Early mi­grants al­ready on the move

The Welland Tribune - - LIFE - PAUL NICHOLSON

Mi­grat­ing sand­pipers and other shore­birds con­tinue to move through South­west­ern On­tario. Among the in­ter­est­ing re­cent posts on area rare bird alerts was an Amer­i­can golden plover at the Ding­man con­structed wet­land in south Lon­don.

In the past week I’ve checked out a num­ber of shore­bird lo­ca­tions. Greater and lesser yel­lowlegs as well as soli­tary, spot­ted, least, and pec­toral sand­pipers are among the shore­bird species that you could ex­pect to see in the first half of Septem­ber.

Species I saw at the West Perth Wet­lands in Mitchell in­cluded Wil­son’s snipe, yel­lowlegs, soli­tary sand­piper, semi­pal­mated sand­piper, and least sand­piper. I was pleased to see blue-winged teal and green­winged teal and I was sur­prised to see North­ern shov­el­ers. Shov­el­ers aren’t re­ally ex­pected for an­other month.

A very early com­mon mer­ganser on the Thames River has also been re­ported. Watch for ruddy ducks now. The ruddy ducks that we will see have nested in the western Cana­dian prov­inces. They will now ride the west­er­lies to south­ern On­tario, then turn right and fly to the Amer­i­can south­east and Caribbean. Amer­i­can Coots will also be fly­ing through our area from now through the fall.

Great blue herons and green herons were also in Mitchell. Our green herons are among the birds that fly south early. They will dis­ap­pear in the mid­dle of the month. Black-crowned night-heron­sleaveMid­dle­sexCounty at the end of Septem­ber. Great egrets per­sist well into Oc­to­ber.

The next Eastern king­bird or wil­low fly­catcher that you see may well be your last sight­ing of th­ese species of 2017. Th­ese birds leave early. Other fly­catch­ers don’t wait much longer. The great-crested fly­catcher, for ex­am­ple, will de­part for the Caribbean by month end. The Eastern phoebe is the only one of our fly­catch­ers to stick around into late Oc­to­ber.

Septem­ber is a su­per time of year to view vireos as well as an ar­ray of war­bler species. It’s like spring mi­gra­tion in the month of May in this re­spect, how­ever in the fall many of the war­blers have less bright non-breed­ing plumage. This cre­ates a new iden­ti­fi­ca­tion chal­lenge.

Take ad­van­tage of the next few of weeks to ad­mire ruby-throated hum­ming­birds as they fuel up for their flight south. Their numbers peak now. Al­most all of them will be gone in late Septem­ber.

Bobolinks and Bal­ti­more ori­oles will mi­grate in the next two weeks. Or­chard ori­oles and mead­owlarks have al­ready left. Mid­dle­sex County bird­ers will start see­ing whitethroated spar­rows through the first half of the month. Many will stay across South­west­ern On­tario un­til next spring.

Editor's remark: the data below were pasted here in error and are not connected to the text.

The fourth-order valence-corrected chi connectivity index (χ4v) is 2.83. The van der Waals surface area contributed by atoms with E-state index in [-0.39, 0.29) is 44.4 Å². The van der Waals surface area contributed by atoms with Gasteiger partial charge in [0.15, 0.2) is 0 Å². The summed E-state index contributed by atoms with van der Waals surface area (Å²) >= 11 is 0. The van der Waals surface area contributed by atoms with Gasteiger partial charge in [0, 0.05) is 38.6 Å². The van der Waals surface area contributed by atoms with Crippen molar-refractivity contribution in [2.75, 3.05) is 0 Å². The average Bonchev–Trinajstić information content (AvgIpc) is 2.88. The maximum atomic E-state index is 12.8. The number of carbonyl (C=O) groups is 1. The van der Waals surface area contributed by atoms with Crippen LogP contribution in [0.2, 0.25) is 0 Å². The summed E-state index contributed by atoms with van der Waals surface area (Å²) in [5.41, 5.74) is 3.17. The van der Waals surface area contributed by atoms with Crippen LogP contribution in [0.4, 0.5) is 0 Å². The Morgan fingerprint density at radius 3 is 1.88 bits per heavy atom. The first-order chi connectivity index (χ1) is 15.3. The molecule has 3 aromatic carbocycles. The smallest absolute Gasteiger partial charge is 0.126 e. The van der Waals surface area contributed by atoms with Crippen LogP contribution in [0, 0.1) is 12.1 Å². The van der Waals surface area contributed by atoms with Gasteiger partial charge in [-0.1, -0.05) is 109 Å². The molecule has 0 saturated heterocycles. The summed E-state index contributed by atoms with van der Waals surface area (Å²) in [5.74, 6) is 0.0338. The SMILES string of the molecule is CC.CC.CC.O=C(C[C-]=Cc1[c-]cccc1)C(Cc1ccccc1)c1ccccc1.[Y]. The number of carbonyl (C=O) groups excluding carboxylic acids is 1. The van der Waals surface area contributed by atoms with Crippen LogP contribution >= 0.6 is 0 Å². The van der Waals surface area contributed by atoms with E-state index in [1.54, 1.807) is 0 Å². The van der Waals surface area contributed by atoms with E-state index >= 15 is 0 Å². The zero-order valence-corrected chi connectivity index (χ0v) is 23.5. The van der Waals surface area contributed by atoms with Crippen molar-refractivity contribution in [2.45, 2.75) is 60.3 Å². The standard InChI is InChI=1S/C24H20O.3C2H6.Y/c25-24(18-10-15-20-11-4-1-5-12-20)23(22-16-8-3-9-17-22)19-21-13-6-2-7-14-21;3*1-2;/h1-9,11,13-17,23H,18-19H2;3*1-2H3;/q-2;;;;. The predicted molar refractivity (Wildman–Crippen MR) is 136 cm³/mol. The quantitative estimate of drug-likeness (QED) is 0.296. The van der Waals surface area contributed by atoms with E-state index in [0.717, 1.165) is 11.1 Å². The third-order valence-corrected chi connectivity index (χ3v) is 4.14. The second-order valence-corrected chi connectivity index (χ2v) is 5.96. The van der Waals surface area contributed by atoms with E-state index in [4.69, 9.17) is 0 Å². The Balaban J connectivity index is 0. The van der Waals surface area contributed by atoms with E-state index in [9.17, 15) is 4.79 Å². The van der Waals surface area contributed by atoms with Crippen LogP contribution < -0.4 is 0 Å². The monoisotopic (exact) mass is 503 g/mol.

If you’re out with your binoc­u­lars you should see new bird species each week for the next two months.

Na­ture notes

are mem­bers of the Ic­teri­dae fam­ily of birds. The yel­low­ish feath­ers of many of th­ese birds gave the fam­ily its name. Ic­teri­dae is from an­cient Greek and means “jaun­diced ones.”

ac­tively em­braced by the Thames Tal­bot Land Trust and CMHA Mid­dle­sex as they launch a new, no-cost pro­gram that will run on Tues­days from Sept. 5 to Nov. 7. Thames Tal­bot or­ga­niz­ers say this “Na­ture for Nur­ture” pro­gram “will in­volve a se­ries of ‘mood walks’ and stew­ard­ship out­ings to TTLT prop­er­ties, and has the dual pur­pose of im­prov­ing eco­log­i­cal health of nat­u­ral ar­eas and boost­ing the well-be­ing of par­tic­i­pants.” Visit thamestal­bot­landtrust.ca/na­ture­for­nur­ture for de­tails.

THE WORLD OUT­DOORS

ex­pressed con­cern about bull­doz­ing of pip­ing plover habi­tat at the north end of Sauble Beach in late Au­gust. The plovers have left for the sea­son. I reached out to Jolanta Kowal­ski of the Min­istry of Nat­u­ral Re­sources and Forestry who told me that the Town of South Bruce Penin­sula and MNRF con­tinue to work to­gether. “The Min­istry was ad­vised by the town of the planned beach main­te­nance ac­tiv­i­ties and pro­vided ad­vice on how their beach main­te­nance ac­tiv­i­ties can com­ply with the En­dan­gered Species Act.” Mayor Jan­ice Jack­son told me that while­thetown­iskeenon“re­ha­bil­i­tat­ing the beach” it is work­ing with the MNRF and the lo­cal Con­ser­va­tion Au­thor­ity.

monarch and red ad­mi­ral, mi­grate in Septem­ber. Other On­tario but­ter­flies such as mourn­ing cloaks and tor­toise­shells will ac­tu­ally hi­ber­nate here as adults. g.paul.nicholson@gmail.com twit­ter.com/Ni­chol­sonNa­ture

MICH MACDOUGALL/SPE­CIAL TO POST­MEDIA NEWS

This Lon­don Bal­ti­more ori­ole will be fly­ing south to Florida, the Caribbean, Cen­tral Amer­ica, Colom­bia, or Venezuela within the next two weeks. Or­chard ori­oles are al­ready gone.

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